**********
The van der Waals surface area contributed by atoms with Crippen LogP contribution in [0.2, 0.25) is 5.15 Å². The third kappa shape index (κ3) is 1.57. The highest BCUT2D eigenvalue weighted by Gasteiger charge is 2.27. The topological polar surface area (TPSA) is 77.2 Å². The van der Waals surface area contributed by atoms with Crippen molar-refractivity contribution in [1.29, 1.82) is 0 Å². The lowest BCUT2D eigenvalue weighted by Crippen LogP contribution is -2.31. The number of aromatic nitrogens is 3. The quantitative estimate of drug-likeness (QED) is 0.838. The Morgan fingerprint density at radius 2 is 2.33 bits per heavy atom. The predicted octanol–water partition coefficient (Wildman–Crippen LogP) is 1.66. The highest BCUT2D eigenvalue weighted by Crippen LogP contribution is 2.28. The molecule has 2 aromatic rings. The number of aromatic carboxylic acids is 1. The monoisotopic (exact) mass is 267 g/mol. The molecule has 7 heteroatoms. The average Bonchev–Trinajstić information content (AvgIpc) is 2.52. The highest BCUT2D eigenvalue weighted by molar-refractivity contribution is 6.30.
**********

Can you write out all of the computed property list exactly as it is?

The van der Waals surface area contributed by atoms with Crippen LogP contribution in [0.2, 0.25) is 5.15 Å². The third kappa shape index (κ3) is 1.57. The highest BCUT2D eigenvalue weighted by Gasteiger charge is 2.27. The topological polar surface area (TPSA) is 77.2 Å². The van der Waals surface area contributed by atoms with Crippen molar-refractivity contribution in [1.29, 1.82) is 0 Å². The lowest BCUT2D eigenvalue weighted by Crippen LogP contribution is -2.31. The number of aromatic nitrogens is 3. The quantitative estimate of drug-likeness (QED) is 0.838. The Morgan fingerprint density at radius 2 is 2.33 bits per heavy atom. The predicted octanol–water partition coefficient (Wildman–Crippen LogP) is 1.66. The highest BCUT2D eigenvalue weighted by Crippen LogP contribution is 2.28. The molecule has 2 aromatic rings. The number of aromatic carboxylic acids is 1. The monoisotopic (exact) mass is 267 g/mol. The molecule has 7 heteroatoms. The average Bonchev–Trinajstić information content (AvgIpc) is 2.52. The highest BCUT2D eigenvalue weighted by molar-refractivity contribution is 6.30.